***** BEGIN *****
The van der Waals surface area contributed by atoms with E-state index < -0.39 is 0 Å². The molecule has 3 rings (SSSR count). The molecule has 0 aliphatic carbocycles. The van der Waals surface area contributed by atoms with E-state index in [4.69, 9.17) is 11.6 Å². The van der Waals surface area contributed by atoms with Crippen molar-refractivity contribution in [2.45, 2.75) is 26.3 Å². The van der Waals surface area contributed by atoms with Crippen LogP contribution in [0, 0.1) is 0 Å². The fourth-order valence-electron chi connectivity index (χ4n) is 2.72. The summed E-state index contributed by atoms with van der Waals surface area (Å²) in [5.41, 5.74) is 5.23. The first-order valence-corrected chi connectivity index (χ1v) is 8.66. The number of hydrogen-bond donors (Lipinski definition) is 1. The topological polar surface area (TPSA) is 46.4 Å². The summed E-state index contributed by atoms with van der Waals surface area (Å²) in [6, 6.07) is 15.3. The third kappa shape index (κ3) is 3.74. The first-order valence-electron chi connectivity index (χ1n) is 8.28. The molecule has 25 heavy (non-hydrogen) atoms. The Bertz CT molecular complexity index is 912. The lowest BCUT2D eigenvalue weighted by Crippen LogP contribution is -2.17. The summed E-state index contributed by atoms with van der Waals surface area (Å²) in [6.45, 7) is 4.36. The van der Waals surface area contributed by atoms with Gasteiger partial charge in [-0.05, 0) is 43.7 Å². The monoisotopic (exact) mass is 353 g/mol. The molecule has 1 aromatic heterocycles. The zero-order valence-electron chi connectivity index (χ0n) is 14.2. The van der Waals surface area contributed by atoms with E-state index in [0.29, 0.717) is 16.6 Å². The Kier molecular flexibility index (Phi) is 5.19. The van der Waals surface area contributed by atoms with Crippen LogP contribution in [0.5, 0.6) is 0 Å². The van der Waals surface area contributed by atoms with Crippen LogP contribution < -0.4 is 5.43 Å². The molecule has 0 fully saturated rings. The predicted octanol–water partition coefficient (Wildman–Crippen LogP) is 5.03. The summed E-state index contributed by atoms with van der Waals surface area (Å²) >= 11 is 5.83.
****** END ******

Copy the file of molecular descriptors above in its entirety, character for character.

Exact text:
The van der Waals surface area contributed by atoms with E-state index < -0.39 is 0 Å². The molecule has 3 rings (SSSR count). The molecule has 0 aliphatic carbocycles. The van der Waals surface area contributed by atoms with E-state index in [4.69, 9.17) is 11.6 Å². The van der Waals surface area contributed by atoms with Crippen molar-refractivity contribution in [2.45, 2.75) is 26.3 Å². The van der Waals surface area contributed by atoms with Crippen LogP contribution in [0, 0.1) is 0 Å². The fourth-order valence-electron chi connectivity index (χ4n) is 2.72. The summed E-state index contributed by atoms with van der Waals surface area (Å²) in [5.41, 5.74) is 5.23. The first-order valence-corrected chi connectivity index (χ1v) is 8.66. The number of hydrogen-bond donors (Lipinski definition) is 1. The topological polar surface area (TPSA) is 46.4 Å². The summed E-state index contributed by atoms with van der Waals surface area (Å²) in [6, 6.07) is 15.3. The third kappa shape index (κ3) is 3.74. The first-order valence-electron chi connectivity index (χ1n) is 8.28. The molecule has 25 heavy (non-hydrogen) atoms. The Bertz CT molecular complexity index is 912. The lowest BCUT2D eigenvalue weighted by Crippen LogP contribution is -2.17. The summed E-state index contributed by atoms with van der Waals surface area (Å²) in [6.45, 7) is 4.36. The van der Waals surface area contributed by atoms with Gasteiger partial charge in [-0.05, 0) is 43.7 Å². The monoisotopic (exact) mass is 353 g/mol. The molecule has 1 aromatic heterocycles. The zero-order valence-electron chi connectivity index (χ0n) is 14.2. The van der Waals surface area contributed by atoms with E-state index in [0.29, 0.717) is 16.6 Å². The Kier molecular flexibility index (Phi) is 5.19. The van der Waals surface area contributed by atoms with Crippen LogP contribution in [0.5, 0.6) is 0 Å². The van der Waals surface area contributed by atoms with Crippen LogP contribution < -0.4 is 5.43 Å². The molecule has 0 fully saturated rings. The predicted octanol–water partition coefficient (Wildman–Crippen LogP) is 5.03. The summed E-state index contributed by atoms with van der Waals surface area (Å²) >= 11 is 5.83.